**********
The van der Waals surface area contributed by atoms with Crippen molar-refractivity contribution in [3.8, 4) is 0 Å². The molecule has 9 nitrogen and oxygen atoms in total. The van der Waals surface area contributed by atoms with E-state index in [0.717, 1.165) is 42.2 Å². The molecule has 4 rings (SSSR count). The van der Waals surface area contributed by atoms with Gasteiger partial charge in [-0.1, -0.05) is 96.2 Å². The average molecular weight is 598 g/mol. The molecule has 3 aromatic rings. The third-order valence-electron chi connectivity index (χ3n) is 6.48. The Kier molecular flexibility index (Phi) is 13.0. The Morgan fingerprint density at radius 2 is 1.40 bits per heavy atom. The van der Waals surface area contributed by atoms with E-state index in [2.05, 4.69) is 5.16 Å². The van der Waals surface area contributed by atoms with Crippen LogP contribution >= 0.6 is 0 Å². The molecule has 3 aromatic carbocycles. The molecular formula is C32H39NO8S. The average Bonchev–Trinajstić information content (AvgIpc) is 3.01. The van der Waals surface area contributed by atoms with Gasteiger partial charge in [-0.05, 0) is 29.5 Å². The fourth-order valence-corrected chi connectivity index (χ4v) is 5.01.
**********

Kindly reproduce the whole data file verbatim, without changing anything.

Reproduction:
The van der Waals surface area contributed by atoms with Crippen molar-refractivity contribution in [3.8, 4) is 0 Å². The molecule has 9 nitrogen and oxygen atoms in total. The van der Waals surface area contributed by atoms with E-state index in [0.717, 1.165) is 42.2 Å². The molecule has 4 rings (SSSR count). The van der Waals surface area contributed by atoms with Gasteiger partial charge in [-0.1, -0.05) is 96.2 Å². The average molecular weight is 598 g/mol. The molecule has 3 aromatic rings. The third-order valence-electron chi connectivity index (χ3n) is 6.48. The Kier molecular flexibility index (Phi) is 13.0. The Morgan fingerprint density at radius 2 is 1.40 bits per heavy atom. The van der Waals surface area contributed by atoms with E-state index in [2.05, 4.69) is 5.16 Å². The van der Waals surface area contributed by atoms with Crippen LogP contribution >= 0.6 is 0 Å². The molecule has 3 aromatic carbocycles. The molecular formula is C32H39NO8S. The average Bonchev–Trinajstić information content (AvgIpc) is 3.01. The van der Waals surface area contributed by atoms with Gasteiger partial charge in [-0.05, 0) is 29.5 Å². The fourth-order valence-corrected chi connectivity index (χ4v) is 5.01.